Life carried on, but it never occurred to me that there would be an end. To this day, I don’t know how old my grandparents are. Though they physically changed, I still imagined them at the same age they were when I was 6, 7, 8, 9, 10. They stopped getting older, in my mind. They were immortal.


I already didn’t visit often because… life and a baby and life. But at the discovery of his dementia, it was like a bomb had gone off and I wanted to stay as far away from the wreckage as I could. I didn’t want to watch this man, whom I admired so deeply, deteriorate. I couldn’t. So I stayed away.


God, I regret it now.


Not only for me, but for Cade. When she was born, there was a light in his eyes that I hadn’t seen since we were kids. He adored her. And even when his mind started to go, he remembered her. He still lit up at the sight of her. I’ll never forget it. I’ll never forget the feeling that I felt because of it. That I brought this beautiful child into his life and that she brought him joy.


This man. This black man represented so much. More than I could write.


His passing wasn’t just a loss for me. It was a loss for anyone in his proximity who didn’t know him. Who didn’t experience his charm and kindness and power. You don’t find men like him. And part of me doesn’t want to.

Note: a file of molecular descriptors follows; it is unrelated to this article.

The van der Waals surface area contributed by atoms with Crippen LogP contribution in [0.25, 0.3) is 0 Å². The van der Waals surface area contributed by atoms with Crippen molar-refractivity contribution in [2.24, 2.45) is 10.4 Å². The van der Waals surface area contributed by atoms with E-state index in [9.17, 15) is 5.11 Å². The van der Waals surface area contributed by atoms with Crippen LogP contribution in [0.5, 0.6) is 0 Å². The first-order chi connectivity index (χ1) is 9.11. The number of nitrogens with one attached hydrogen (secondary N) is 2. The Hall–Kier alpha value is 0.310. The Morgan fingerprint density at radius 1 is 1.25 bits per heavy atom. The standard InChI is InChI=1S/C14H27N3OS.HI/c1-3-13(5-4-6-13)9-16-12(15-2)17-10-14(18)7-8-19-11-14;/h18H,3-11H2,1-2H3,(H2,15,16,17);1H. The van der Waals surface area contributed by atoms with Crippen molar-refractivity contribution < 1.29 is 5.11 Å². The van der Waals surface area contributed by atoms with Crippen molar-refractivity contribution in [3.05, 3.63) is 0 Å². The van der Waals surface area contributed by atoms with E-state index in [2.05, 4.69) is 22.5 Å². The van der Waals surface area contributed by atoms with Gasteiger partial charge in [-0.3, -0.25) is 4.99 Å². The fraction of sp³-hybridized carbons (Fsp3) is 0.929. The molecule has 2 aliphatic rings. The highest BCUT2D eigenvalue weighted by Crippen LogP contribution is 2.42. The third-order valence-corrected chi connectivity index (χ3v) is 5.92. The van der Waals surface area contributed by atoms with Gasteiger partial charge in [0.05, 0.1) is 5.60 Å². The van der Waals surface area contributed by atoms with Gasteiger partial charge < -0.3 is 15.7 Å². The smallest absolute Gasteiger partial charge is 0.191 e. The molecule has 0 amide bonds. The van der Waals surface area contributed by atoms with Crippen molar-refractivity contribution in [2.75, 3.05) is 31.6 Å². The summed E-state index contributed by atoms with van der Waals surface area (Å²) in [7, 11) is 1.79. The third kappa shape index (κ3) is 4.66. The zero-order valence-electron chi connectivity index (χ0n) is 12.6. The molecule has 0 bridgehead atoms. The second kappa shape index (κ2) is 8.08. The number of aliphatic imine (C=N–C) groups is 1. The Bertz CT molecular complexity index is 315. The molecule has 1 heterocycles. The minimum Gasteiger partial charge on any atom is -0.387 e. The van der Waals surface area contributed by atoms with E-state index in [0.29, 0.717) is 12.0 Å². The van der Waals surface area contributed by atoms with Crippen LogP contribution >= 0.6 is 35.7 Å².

This isn’t some feeble attempt at glorifying his life or refusal to speak ill of the dead. No, his legacy preceded him. My words are merely an addendum to the experience that all who knew him had.


I visited my Grandy today. We sat and talked about how his last days played out. She could tell that he was holding on for her. The love of his life. She softly shared how my cousin Dion (one of his caretakers) sat with him and told him that it was okay for him to go.


Today, as I sat with her while someone came to pack up the bed and equipment he had been using, I held back tears. Trying to be strong for her. Trying to be the woman she had a hand in raising up. Until she said in almost a whisper…


“Only one man came to get him. The hardest part was watching the man wrap him up in sheets and wheel him out.”


The love of her life.


I broke.


Tears and snot poured down my face as I imagined that.


The love of my life.


Reduced to bones and sheets.


A silently powerful man, a simple job for a stranger.


When my dad called to give me the news yesterday, I was stunned.


I was sitting in the drive-thru of a Weinershnitzel, listening to my kid talk about the chocolate sundae she was about to get.


And my first thought wasn’t my Poppa.


It was my dad.


The grief he felt… I would someday feel.


His grandchildren, who are his pride, will get that call. And an immortal man will suddenly be mortal.


I realized that I have not been appreciating his quiet power. I have not been revering him as my baby girl has. I have not been keeping up with his age and thanking God that I still have him.


These last two days I’ve been reminiscing about the days when I was equally terrified of and enthralled with my dad.


He has become the patriarch of the family. A man who has loved and protected and provided.


A man whom his grandchildren call…


Poppa.




For photos of my grandparents, myself, and my family, please check out this post.